Some people develop TB disease soon after becoming infected (within weeks) before their immune system can fight the TB bacteria. Other people may get sick years later, when their immune system becomes weak for another reason.
Overall, about 5 to 10% of infected persons who do not receive treatment for latent TB infection will develop TB disease at some time in their lives. For persons whose immune systems are weak, especially those with HIV infection, the risk of developing TB disease is much higher than for persons with normal immune systems.
Generally, persons at high risk for developing TB disease fall into two categories:
- Persons who have been recently infected with TB bacteria
- Persons with medical conditions that weaken the immune system
How tuberculosis is spread
The difference between active and latent TB disease
People infected with TB bacteria may not get sick because their bodies are able to fight off the infection. This is called latent or inactive TB, and is not infectious.
People who are infected with the TB bacteria that multiplies and grows where the immune system is not able to fight off the bacteria are said to have active TB. These people will have symptoms and are infectious.
High-risk groups of tuberculosis
You are most at risk if you:
- Have been recently infected with TB bacteria, including people who work close to someone with active TB, who live in countries where there is a lot of TB, and young children.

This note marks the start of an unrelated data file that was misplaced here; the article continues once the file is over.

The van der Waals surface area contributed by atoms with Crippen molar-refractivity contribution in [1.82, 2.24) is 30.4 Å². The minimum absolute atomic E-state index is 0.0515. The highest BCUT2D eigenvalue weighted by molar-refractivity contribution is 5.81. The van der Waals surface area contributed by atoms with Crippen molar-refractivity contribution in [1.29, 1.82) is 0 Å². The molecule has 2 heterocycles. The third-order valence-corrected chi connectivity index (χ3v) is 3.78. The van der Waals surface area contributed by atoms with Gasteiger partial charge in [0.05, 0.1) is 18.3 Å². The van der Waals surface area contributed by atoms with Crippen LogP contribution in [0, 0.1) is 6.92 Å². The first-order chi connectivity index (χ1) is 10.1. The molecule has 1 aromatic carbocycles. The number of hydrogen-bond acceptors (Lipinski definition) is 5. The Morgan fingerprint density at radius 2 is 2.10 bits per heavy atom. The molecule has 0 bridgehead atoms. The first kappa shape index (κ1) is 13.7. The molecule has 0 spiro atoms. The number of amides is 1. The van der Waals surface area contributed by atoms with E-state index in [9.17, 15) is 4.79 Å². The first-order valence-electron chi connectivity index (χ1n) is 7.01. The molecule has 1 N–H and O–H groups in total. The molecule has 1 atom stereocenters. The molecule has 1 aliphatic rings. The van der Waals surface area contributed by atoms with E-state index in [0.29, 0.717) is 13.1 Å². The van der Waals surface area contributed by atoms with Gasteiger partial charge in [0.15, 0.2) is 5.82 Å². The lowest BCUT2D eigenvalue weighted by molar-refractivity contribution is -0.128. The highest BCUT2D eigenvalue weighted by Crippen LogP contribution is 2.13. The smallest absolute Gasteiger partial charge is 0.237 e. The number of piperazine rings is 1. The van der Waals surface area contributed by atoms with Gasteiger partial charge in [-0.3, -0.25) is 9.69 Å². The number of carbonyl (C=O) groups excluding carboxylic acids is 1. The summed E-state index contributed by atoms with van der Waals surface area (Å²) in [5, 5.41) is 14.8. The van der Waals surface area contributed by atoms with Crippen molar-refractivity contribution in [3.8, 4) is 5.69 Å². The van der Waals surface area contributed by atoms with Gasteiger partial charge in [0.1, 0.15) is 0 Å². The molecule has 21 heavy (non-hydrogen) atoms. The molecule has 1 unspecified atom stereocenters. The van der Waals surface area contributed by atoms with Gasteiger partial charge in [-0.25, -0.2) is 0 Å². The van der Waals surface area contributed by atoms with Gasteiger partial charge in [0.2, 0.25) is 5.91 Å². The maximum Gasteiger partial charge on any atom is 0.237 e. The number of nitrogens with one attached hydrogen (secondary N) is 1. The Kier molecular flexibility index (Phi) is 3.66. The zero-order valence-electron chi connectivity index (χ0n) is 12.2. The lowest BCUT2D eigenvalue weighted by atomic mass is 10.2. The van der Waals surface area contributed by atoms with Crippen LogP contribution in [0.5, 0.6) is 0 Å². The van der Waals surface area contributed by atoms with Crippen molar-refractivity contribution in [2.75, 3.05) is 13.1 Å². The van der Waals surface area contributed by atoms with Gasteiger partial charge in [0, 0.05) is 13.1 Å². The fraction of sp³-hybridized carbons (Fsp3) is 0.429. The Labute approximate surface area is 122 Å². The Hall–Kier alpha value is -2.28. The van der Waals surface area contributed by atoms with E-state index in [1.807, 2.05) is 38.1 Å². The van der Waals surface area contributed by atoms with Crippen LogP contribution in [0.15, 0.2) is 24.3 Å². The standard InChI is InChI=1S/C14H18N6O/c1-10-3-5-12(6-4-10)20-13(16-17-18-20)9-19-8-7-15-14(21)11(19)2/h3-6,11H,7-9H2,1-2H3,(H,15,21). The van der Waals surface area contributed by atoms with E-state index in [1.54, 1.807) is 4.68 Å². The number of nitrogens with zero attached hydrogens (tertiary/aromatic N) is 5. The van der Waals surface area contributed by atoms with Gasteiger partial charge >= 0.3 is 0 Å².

- Have a medical condition that weakens your immune system, like HIV or AIDS, diabetes and some cancers.
People with TB can:
- feel tired and unwell
- have a bad cough that last at least three weeks
- lose weight
- have a fever and sweat in bed at night
- cough up blood in the sputum
- chest pains
- swollen lymph glands.
Nurse reading a patient's skin test There are two kinds of tests that are used to detect TB bacteria in the body: the TB skin test (TST) and TB blood tests. A positive TB skin test or TB blood test only tells that a person has been infected with TB bacteria. It does not tell whether the person has latent TB infection (LTBI) or has progressed to TB disease. Other tests, such as a chest x-ray and a sample of sputum, are needed to see whether the person has TB disease.
If a person is found to be infected with TB bacteria, other tests are needed to see if the person has latent TB infection or TB disease.
When TB bacteria become active (multiplying in the body) and the immune system can’t stop the bacteria from growing, this is called TB disease. TB disease will make a person sick. People with TB disease may spread the bacteria to people with whom they spend many hours.
It is very important that people who have TB disease are treated, finish the medicine, and take the drugs exactly as prescribed. If they stop taking the drugs too soon, they can become sick again; if they do not take the drugs correctly, the TB bacteria that are still alive may become resistant to those drugs. TB that is resistant to drugs is harder and more expensive to treat.
TB disease can be treated by taking several drugs for 6 to 9 months. There are 10 drugs currently approved by the U.S. Food and Drug Administration (FDA) for treating TB. Of the approved drugs, the first-line anti-TB agents that form the core of treatment regimens are: